Yet, the deal regarding withdrawal of 1.82 cusec of water by India, to be used as drinking water for the people of Sabroom town in Tripura, triggered sharp criticism in Bangladesh.
The condemnation comes due to India dillydallying on signing the Teesta deal for last eight years even after finalisation of the deal and suspicions regarding the nature of the deal.
“I think withdrawal of 1.82 cusecs of water will have very little impact in the downstream. After a series of discussions, we have agreed to provide them the water for drinking purpose. There is no shortage of water during the monsoon and during the lean period, the river has a minimum flow of the water around 110 cusecs,” said KM Anwar Hossain, member, Joint Rivers Commission (JRC), Bangladesh.
He explained the quantity of water in one cusec water was equivalent to 28.32 litres of water flow per second. So, 1.82 cusec will be equivalent to 51.54 litres water per second.
When asked when the water-sharing would start, Anwar said it would start soon as the MoU was already signed.
While there is optimism on a government level, questions remain regarding how much water is to be withdrawn and how it would be monitored.
Professor Saiful Islam of the Institute of Water and Flood management, Bangladesh University of Engineering and Technology (BUET), said the discharge of Feni river was around 750 cusecs during the monsoon, while it was over 100 cusecs in winter.
“That means they are going to withdraw around two to three percent of water from the river during the lean period, which would not be a problem.
“But if they withdraw more than 1.82 cusecs, it may affect Muhuri-Feni irrigation project based on the water from Feni river,” he said.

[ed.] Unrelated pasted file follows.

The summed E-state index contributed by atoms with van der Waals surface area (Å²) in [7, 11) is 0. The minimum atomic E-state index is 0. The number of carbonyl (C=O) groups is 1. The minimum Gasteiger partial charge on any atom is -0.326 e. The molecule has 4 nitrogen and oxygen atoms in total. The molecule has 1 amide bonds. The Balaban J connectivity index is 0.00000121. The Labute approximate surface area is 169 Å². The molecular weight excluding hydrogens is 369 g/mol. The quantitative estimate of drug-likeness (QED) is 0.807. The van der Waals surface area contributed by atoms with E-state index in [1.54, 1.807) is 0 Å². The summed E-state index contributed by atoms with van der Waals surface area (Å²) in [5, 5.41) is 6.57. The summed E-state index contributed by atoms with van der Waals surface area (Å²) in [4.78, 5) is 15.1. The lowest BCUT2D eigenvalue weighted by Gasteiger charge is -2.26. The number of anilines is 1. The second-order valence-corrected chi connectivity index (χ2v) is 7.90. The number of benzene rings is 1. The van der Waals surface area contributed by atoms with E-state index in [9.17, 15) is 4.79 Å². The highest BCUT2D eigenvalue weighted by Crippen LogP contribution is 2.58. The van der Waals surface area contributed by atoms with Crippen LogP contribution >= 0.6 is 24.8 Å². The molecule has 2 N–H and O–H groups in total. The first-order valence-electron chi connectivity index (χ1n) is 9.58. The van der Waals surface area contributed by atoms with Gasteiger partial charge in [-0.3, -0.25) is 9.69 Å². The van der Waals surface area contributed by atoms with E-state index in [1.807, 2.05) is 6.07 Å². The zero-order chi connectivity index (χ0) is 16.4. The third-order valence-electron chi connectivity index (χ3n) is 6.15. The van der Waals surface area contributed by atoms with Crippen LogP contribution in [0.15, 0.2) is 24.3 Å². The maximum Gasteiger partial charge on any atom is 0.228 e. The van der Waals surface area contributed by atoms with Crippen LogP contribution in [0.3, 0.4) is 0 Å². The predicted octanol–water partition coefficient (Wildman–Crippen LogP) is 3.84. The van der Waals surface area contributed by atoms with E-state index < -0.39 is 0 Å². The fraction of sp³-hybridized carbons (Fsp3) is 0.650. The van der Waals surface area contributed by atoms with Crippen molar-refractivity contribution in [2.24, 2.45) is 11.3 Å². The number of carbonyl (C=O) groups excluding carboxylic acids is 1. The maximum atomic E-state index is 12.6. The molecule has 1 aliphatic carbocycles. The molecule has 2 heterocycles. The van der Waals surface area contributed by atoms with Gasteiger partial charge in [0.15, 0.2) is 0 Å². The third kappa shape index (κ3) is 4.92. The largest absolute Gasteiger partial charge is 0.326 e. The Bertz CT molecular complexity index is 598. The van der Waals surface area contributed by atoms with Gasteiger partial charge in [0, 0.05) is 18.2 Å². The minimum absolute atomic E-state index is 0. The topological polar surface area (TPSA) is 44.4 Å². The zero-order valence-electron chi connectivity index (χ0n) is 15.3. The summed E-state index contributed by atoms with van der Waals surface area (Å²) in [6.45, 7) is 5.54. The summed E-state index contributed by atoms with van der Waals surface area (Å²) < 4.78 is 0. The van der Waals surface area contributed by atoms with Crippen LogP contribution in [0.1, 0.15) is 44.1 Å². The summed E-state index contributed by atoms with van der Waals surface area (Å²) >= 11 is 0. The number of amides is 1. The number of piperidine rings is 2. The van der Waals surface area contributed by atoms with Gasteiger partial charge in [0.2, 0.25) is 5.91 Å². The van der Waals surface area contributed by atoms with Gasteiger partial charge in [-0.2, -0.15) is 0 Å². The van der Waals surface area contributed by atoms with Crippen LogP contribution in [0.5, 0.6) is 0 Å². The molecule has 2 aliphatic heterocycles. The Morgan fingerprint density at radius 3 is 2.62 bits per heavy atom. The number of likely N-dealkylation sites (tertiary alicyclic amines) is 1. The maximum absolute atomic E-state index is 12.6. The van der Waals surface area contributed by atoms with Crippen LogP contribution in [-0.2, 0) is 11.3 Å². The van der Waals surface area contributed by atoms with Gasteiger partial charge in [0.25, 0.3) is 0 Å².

Around 230.076 hectares land area is under the Muhuri-Feni irrigation project.
He, however, said it was necessary to sign deals on sharing of the water of all transboundary rivers.
Locals living by the Feni river in Khagrachhari said India had been withdrawing water from the Feni river “unofficially”, by setting up small pumps at zero point.
Regarding the deal, many said there was confusion whether it was to draw 1.82 cusec of water or more.
“If they withdraw 1.82 cusec of water, it will not have much impact downstream. But, if they withdraw 1.82 cumec instead, it will be a disaster for us because 1.82 cumec is 35 times higher than 1.82 cusec. So, the government should make it clear about the signed MoU,” said M Inamul Haque, Chairman, Institute of Water & Environment.
According to the joint statement of Hasina’s official visit to India, it is mentioned that 1.82 cusec of water will be withdrawn. A copy of the MoU, however, is yet to be made available on public domains.
In regards to monitoring, JRC member Anwar said, “Now India will invite Bangladesh to oversee the withdrawal activities jointly with them. They will set up water pumps to withdraw the water, while officials of Bangladesh and India will jointly monitor the activities,” he said.
“The officials will monitor some issues like whether the withdrawal activities cause any harm to the river, so it does not cause any erosion on the river bank,” he said.
Source: The Star Daily